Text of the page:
The Constitution seeks to ensure the independence of Supreme Court Judges in various ways. A Judge of the Supreme Court cannot be removed from office except by an order of the President passed after an address in each House of Parliament supported by a majority of the total membership of that House and by a majority of not less than two-thirds of members present and voting, and presented to the President in the same Session for such removal on the ground of proved misbehavior or incapacity. A person who has been a Judge of the Supreme Court is debarred from practicing in any court of law or before any other authority in India.

The proceedings of the Supreme Court are conducted in English only. Supreme Court Rules, 1966 are framed under Article 145 of the Constitution to regulate the practice and procedure of the Supreme Court.

The Supreme Court of India is the highest court of the land as established by Part V, Chapter IV of the Constitution of India. According to the Constitution of India, the role of the Supreme Court is that of a federal court, guardian of the Constitution and the highest court of appeal.

Articles 124 to 147 of the Constitution of India lay down the composition and jurisdiction of the Supreme Court of India. Primarily, it is an appellate court which takes up appeals against judgments of the High Courts of the states and territories. However, it also takes writ petitions in cases of serious human rights violations or any petition filed under Article 32 which is the right to constitutional remedies or if a case involves a serious issue that needs immediate resolution. The Supreme Court of India had its inaugural sitting on 28 January 1950, and since then has delivered more than 24,000 reported judgments.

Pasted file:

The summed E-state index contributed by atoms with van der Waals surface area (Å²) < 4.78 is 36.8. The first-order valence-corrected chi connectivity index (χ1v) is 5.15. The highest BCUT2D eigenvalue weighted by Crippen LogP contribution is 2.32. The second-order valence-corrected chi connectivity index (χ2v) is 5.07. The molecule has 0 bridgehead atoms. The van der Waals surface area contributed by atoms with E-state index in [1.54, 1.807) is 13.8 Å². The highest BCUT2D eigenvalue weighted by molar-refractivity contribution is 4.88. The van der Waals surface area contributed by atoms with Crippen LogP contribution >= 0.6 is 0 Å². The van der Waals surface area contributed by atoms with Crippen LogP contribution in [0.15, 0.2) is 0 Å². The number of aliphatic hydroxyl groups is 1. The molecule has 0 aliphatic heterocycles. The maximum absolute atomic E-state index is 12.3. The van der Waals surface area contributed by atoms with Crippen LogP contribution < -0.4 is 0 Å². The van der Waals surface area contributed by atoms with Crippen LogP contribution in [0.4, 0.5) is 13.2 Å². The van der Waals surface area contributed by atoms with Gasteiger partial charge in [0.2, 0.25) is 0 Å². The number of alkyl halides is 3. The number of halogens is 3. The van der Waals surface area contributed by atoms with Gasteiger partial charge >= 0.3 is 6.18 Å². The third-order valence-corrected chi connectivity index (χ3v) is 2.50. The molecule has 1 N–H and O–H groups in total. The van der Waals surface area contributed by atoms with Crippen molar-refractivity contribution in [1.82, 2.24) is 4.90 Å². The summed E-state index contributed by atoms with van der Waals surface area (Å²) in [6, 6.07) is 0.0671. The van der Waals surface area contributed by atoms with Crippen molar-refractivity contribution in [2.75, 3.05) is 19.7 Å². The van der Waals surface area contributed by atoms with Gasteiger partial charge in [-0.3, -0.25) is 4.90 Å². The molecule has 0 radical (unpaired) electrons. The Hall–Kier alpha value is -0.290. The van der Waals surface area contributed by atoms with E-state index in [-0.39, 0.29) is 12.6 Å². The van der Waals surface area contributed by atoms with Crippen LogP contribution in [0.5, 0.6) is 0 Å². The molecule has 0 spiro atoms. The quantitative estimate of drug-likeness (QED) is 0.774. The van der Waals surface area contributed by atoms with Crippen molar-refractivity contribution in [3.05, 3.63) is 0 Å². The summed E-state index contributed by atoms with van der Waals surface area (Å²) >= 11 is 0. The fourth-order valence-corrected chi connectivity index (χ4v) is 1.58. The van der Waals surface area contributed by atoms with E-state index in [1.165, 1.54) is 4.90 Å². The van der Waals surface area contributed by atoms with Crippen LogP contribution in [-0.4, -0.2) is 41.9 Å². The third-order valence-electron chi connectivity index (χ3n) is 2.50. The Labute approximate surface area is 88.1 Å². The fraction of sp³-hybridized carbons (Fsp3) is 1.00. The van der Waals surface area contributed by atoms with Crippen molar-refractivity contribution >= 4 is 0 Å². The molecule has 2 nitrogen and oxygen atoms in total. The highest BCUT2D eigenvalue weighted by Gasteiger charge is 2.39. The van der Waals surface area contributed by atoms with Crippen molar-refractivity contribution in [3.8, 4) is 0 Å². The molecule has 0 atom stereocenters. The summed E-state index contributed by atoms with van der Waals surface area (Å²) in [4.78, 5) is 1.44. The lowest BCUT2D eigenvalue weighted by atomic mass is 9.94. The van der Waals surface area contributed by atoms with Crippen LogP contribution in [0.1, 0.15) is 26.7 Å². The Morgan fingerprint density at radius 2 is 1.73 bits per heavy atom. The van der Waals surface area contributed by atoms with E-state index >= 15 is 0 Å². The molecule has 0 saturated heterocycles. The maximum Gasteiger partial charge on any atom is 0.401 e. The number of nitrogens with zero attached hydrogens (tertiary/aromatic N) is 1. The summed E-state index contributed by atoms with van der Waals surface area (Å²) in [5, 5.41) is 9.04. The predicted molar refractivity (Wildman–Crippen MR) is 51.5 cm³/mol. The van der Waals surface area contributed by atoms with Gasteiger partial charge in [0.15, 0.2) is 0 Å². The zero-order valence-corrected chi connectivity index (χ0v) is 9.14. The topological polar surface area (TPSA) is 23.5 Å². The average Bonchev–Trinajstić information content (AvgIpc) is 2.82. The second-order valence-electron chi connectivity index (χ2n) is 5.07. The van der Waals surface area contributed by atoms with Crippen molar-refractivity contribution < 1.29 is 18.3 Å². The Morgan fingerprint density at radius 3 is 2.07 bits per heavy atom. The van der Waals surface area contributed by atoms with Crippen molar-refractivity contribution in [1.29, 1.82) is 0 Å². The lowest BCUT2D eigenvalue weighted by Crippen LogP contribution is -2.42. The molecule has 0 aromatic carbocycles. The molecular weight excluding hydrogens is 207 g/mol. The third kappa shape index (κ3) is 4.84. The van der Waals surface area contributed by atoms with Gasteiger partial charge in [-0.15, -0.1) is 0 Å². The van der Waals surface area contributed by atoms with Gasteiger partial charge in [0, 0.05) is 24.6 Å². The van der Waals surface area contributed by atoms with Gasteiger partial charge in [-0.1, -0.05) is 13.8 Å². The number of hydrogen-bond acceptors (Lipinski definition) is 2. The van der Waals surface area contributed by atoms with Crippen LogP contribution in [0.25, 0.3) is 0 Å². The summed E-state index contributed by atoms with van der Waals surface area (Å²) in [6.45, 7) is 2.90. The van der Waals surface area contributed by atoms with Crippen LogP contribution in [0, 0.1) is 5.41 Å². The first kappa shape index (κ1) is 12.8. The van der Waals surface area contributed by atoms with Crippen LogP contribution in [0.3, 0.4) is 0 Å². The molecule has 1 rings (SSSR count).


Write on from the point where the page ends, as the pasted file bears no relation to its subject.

High Courts of India

There are 21 High Courts at the State level. Article 141 of the Constitution of India mandates that they are bound by the judgments and orders of the Supreme Court of India by precedence. These courts have jurisdiction over a state, a union territory or a group of states and union territories. Below the High Courts are a hierarchy of subordinate courts such as the civil courts, family courts, criminal courts and various other district courts. High Courts are instituted as constitutional courts under Part VI, Chapter V, Article 214 of the Indian Constitution.

The High Courts are the principal civil courts of original jurisdiction in the state along with District Courts which are subordinate to the High courts. However, High courts exercise their original civil and criminal jurisdiction only if the courts subordinate to the High court in the state are not competent (not authorized by law) to try such matters for lack of pecuniary, territorial jurisdiction. High courts may also enjoy original jurisdiction in certain matters if so designated specifically in a state or Federal law. e.g.: Company law cases are instituted only in a High court.

However, primarily the work of most High Courts consists of Appeals from lower courts and writ petitions in terms of Article 226 of the Constitution of India. Writ Jurisdiction is also original jurisdiction of High Court. The precise territorial jurisdiction of each High Court varies.